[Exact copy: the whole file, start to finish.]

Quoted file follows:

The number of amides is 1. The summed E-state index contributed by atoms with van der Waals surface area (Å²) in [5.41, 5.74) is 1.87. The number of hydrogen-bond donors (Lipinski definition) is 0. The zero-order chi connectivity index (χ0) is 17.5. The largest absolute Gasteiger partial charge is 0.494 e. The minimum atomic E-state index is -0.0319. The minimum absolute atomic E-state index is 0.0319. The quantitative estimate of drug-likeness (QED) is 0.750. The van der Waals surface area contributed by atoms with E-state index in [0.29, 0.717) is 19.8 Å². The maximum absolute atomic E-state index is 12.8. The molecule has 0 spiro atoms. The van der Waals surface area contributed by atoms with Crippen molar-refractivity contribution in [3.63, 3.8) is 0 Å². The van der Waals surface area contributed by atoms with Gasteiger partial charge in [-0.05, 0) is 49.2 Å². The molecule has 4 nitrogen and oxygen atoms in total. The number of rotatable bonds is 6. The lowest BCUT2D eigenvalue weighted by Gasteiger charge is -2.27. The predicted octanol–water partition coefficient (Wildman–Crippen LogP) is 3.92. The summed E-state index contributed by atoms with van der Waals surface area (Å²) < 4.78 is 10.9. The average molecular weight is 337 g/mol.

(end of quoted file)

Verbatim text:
The number of amides is 1. The summed E-state index contributed by atoms with van der Waals surface area (Å²) in [5.41, 5.74) is 1.87. The number of hydrogen-bond donors (Lipinski definition) is 0. The zero-order chi connectivity index (χ0) is 17.5. The largest absolute Gasteiger partial charge is 0.494 e. The minimum atomic E-state index is -0.0319. The minimum absolute atomic E-state index is 0.0319. The quantitative estimate of drug-likeness (QED) is 0.750. The van der Waals surface area contributed by atoms with E-state index in [0.29, 0.717) is 19.8 Å². The maximum absolute atomic E-state index is 12.8. The molecule has 0 spiro atoms. The van der Waals surface area contributed by atoms with Crippen molar-refractivity contribution in [3.63, 3.8) is 0 Å². The van der Waals surface area contributed by atoms with Gasteiger partial charge in [-0.05, 0) is 49.2 Å². The molecule has 4 nitrogen and oxygen atoms in total. The number of rotatable bonds is 6. The lowest BCUT2D eigenvalue weighted by Gasteiger charge is -2.27. The predicted octanol–water partition coefficient (Wildman–Crippen LogP) is 3.92. The summed E-state index contributed by atoms with van der Waals surface area (Å²) < 4.78 is 10.9. The average molecular weight is 337 g/mol.